A seminar entitled "Leveraging Periodicity in Human Mobility for Next Place Prediction" was arranged on May 29, 2014 at Texas Instruments India, Bangalore. The event was jointly organized by IEEE CAS Bangalore Chapter, PragaTI (Texas Instruments India Technical University) and IEEE Bangalore Section.
Bhaskar Prabhala from Penn State University delivered the talk that focused on the research involving periodic transitions from place to place that are inherent in human movements, and detecting these periodic movements in traces of user tracking data. The speaker put forth the concept of algorithms leveraging techniques and models to detect periodicity in individual user movements, where the algorithms predict a user's next place given only the current context of time-stamp and location. These algorithms are then applied to real user mobility data sets, and the prediction accuracy depends on the ratio of periodic movements to noise in user traces. These results and the analysis were presented at the IEEE Wireless Communications and Networking Conference 2014, and the current research aims to generate end to end trajectories for users in the trace data sets using periodicity and place semantics. By overlaying these trajectories intersection points that result in models for opportunistic mobile networks are determined.
Around 10 participatants including IEEE members attended the seminar.
A seminar entitled "On-Chip Electrostatic Discharge Protection: Essentials and Research Opportunities" was arranged on April 16, 2014 at Texas Instruments India, Bangalore. The event was jointly organized by IEEE CAS Bangalore Chapter and PragaTI (Texas Instruments India Technical University).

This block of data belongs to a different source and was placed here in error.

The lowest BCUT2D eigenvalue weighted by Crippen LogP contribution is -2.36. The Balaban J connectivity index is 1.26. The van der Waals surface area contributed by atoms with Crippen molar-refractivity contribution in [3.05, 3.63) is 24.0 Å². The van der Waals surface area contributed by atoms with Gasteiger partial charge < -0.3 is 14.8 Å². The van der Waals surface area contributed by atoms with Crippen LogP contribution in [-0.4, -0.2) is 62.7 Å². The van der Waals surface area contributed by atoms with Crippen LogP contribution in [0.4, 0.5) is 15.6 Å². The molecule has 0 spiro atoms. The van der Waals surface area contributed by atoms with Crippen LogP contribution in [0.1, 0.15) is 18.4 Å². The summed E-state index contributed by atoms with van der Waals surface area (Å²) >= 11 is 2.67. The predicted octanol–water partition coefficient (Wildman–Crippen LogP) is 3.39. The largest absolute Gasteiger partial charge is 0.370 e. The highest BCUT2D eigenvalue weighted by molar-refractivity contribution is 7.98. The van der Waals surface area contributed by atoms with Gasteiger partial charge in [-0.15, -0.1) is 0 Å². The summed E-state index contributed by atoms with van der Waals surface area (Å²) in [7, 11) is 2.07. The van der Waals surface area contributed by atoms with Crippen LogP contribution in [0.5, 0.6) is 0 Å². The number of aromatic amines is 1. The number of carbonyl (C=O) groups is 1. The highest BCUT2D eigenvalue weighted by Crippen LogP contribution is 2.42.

Prof. Mayank Shrivastava of IISc, Bangalore delivered the talk that focused on on-chip ESD from the research perspective. The speaker pointeded out on ESD being a serious reliability threat to semiconductor chips, highlighting the fact that chip technology, process, device and circuit co-design requirements for ESD protection are often not known to researchers exploring device, materials, process and design options for future nano-electronic products.
The talk provided an introduction to the essential concepts of on-chip ESD protection devices and circuits, highlighting research options for researchers in the area of materials, nano-electronic devices, circuits and compact modelling. It concluded with an outlook on the ESD device research in the advanced CMOS technologies.
Around 25 participatants including IEEE members attended the seminar.
A seminar entitled "Research in Analog/RF systems at IISc, Bangalore" was arranged on March 26, 2014 at Texas Instruments India, Bangalore. The event was jointly organized by IEEE CAS Bangalore Chapter and PragaTI (Texas Instruments India Technical University).